The rest of the bodywork went off without a hitch, and it was time to build a foundation for the sheetmetal. This is where things got a bit easier. One of Dad's brothers, Benny Benson, has a custom shop of his own and had a customer looking to sell a frame. This guy wanted to build a complete tube chassis for his project. After some haggling, they settled on a price and the already modified frame was on its way to Sam's shop. The frame is a set of stock rails with a Heidt's Mustang II conversion up front and a parallel four-link out back. There are chrome adjustable coilovers at all four corners and a fresh 10-bolt posi attached to the four-link. Some minor tweaking to the motor mounts was all that was necessary to ready the rails to slip under the cab.
Instead of stuffing a big-block under the hood, which is dad's norm, he opted to use a 355ci small-block he had in the back of the shop. I asked him why no rat motor? He replied, "I'm going to drive this every day, and have you seen the price of gas?" Gas was over four bucks a gallon at the time.
He backed the mouse motor with a TH350 built by Steve Sharp and used Kuegal components to hook up the shifter. The project was taking shape, but there was one element that Dad and I were fighting over--the wheels and tires. I know this is his truck, but I couldn't keep my mouth shut when it came to his 15-inch Americans. I pushed and pushed for him to try a set of 20s, and once I borrowed a set and stuck them on, he was sold. He ended up buying the borrowed rollers, a sweet set of KMC Novas with Nitto rubber.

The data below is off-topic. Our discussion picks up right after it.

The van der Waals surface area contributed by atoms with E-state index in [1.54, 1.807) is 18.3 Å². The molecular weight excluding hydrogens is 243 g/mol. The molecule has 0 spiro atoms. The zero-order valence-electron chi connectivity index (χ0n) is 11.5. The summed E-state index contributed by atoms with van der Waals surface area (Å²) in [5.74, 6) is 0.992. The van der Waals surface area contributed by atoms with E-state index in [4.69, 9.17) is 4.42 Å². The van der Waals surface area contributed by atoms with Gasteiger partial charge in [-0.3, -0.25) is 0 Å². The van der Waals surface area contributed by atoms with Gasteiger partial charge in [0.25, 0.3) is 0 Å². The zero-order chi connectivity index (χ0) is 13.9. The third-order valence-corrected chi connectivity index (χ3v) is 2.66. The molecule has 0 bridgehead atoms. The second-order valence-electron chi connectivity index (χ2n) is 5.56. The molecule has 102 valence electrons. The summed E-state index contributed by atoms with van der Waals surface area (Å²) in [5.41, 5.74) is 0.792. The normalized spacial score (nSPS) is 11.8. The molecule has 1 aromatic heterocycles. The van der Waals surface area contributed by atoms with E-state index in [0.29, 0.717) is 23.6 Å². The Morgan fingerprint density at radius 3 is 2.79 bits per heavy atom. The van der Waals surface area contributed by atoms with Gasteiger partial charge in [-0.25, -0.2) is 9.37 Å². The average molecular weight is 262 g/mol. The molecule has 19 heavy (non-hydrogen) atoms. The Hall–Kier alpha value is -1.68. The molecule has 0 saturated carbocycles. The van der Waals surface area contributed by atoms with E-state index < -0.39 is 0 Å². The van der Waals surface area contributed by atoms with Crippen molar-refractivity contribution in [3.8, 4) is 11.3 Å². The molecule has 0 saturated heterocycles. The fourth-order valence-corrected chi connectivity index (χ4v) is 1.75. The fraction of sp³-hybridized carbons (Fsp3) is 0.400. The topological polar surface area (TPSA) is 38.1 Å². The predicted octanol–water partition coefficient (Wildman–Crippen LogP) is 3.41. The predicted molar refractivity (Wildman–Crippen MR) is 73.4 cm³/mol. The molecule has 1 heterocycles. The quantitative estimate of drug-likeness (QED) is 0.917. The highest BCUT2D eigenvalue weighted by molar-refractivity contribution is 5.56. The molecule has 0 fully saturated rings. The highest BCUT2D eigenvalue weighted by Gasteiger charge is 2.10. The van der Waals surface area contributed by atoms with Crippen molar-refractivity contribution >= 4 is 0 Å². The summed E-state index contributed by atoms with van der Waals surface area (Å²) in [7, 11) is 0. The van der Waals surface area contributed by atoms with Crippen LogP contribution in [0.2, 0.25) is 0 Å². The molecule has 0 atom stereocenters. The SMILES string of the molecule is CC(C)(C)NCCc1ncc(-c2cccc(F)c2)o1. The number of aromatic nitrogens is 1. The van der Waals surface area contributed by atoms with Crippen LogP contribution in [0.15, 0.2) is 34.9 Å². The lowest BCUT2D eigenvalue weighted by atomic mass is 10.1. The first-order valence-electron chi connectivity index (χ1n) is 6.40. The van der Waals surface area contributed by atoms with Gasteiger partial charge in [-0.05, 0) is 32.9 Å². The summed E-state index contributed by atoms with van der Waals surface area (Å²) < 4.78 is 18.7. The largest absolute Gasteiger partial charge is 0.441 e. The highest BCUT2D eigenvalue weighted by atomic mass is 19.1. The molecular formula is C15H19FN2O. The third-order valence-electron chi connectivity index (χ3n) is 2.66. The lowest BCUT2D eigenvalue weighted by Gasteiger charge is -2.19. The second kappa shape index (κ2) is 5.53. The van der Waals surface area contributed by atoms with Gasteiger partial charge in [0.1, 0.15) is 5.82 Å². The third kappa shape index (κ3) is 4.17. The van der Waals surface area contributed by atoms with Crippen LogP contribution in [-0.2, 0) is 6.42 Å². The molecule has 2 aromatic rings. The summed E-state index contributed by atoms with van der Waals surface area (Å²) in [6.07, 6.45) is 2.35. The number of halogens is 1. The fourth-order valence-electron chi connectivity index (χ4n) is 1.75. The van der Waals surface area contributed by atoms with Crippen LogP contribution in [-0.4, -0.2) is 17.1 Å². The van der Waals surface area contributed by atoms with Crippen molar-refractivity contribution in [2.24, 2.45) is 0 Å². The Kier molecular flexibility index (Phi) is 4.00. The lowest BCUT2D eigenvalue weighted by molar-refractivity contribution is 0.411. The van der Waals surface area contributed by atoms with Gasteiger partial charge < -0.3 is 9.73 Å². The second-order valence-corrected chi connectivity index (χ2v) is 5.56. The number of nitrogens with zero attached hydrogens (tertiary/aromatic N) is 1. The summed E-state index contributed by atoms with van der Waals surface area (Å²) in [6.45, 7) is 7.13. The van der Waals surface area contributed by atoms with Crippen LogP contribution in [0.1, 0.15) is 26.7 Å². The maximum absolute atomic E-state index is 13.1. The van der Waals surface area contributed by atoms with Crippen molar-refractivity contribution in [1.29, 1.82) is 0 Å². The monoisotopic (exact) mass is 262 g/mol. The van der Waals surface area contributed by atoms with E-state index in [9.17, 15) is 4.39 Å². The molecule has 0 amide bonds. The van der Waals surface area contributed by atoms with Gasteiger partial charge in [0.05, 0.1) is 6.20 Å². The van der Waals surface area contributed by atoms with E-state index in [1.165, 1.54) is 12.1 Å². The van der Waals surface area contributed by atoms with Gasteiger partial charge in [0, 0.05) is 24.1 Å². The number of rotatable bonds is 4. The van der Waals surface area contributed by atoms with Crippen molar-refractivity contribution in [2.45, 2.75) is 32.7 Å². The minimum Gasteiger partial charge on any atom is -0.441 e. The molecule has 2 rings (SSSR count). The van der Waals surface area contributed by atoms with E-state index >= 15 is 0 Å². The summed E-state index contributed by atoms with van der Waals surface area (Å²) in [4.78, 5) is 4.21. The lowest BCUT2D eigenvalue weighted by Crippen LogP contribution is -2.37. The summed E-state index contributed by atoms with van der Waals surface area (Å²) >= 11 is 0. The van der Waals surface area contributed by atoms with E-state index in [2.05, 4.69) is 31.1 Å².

Next, Dad got with Vic Sapien from Seaside Collision Center to lay down a slick coat of PPG Grabber Orange. Vic took pieces of the truck every day until everything was smooth and shiny. After the paint cured, Dad started assembling the shiny stuff. A whole new front grille and bumper setup from Classic Industries fills the front of the truck. Inside the bed is a hickory kit from Bedwood and Parts, which Sam decided to oil instead of spending a bunch of time laying down varnish.
Since it was his specialty, Sam waited until the end to complete the interior. I asked him if he was going to go all crazy with it and he said, "No. I want it nice, simple, and easy to do."
He had a set of '04 Hyundai seats that only needed some minor work. He shaved the headrests and fabbed up some new brackets, and that was pretty much it for the seats. He also made a matching vinyl headliner and door panels. Even though the motor has a mild cam and sounds pretty good, a radio will be needed. I gave him an older Pioneer head unit and a set of 6x9s that I had. He built a box to sit behind the seats and hold everything. The dash has a cool radio delete plate and the modern stereo would just look out of place anyway. To match all the lines of the dash trim, a Grant Banjo steering wheel tops the '69 Chevy C10 tilt steering column.
After Pops finished the carpet and installed all of the new gauges, the truck was ready for its maiden voyage, straight to Porter's Alignment Shop to get the wheels straight and then to DNA Speedway Muffler to have the Flowmasters and tailpipes hooked up. Now that the truck is basically done, pops has been cruising it all over town. I guess this was the retirement plan all along--build a truck and then take it easy. I asked him if this was the last one and he said, "Yes." But I have heard that at least five times. Knowing my old man, this will not be the last custom vehicle he builds, but I'm glad he finally got to build an Advanced Design.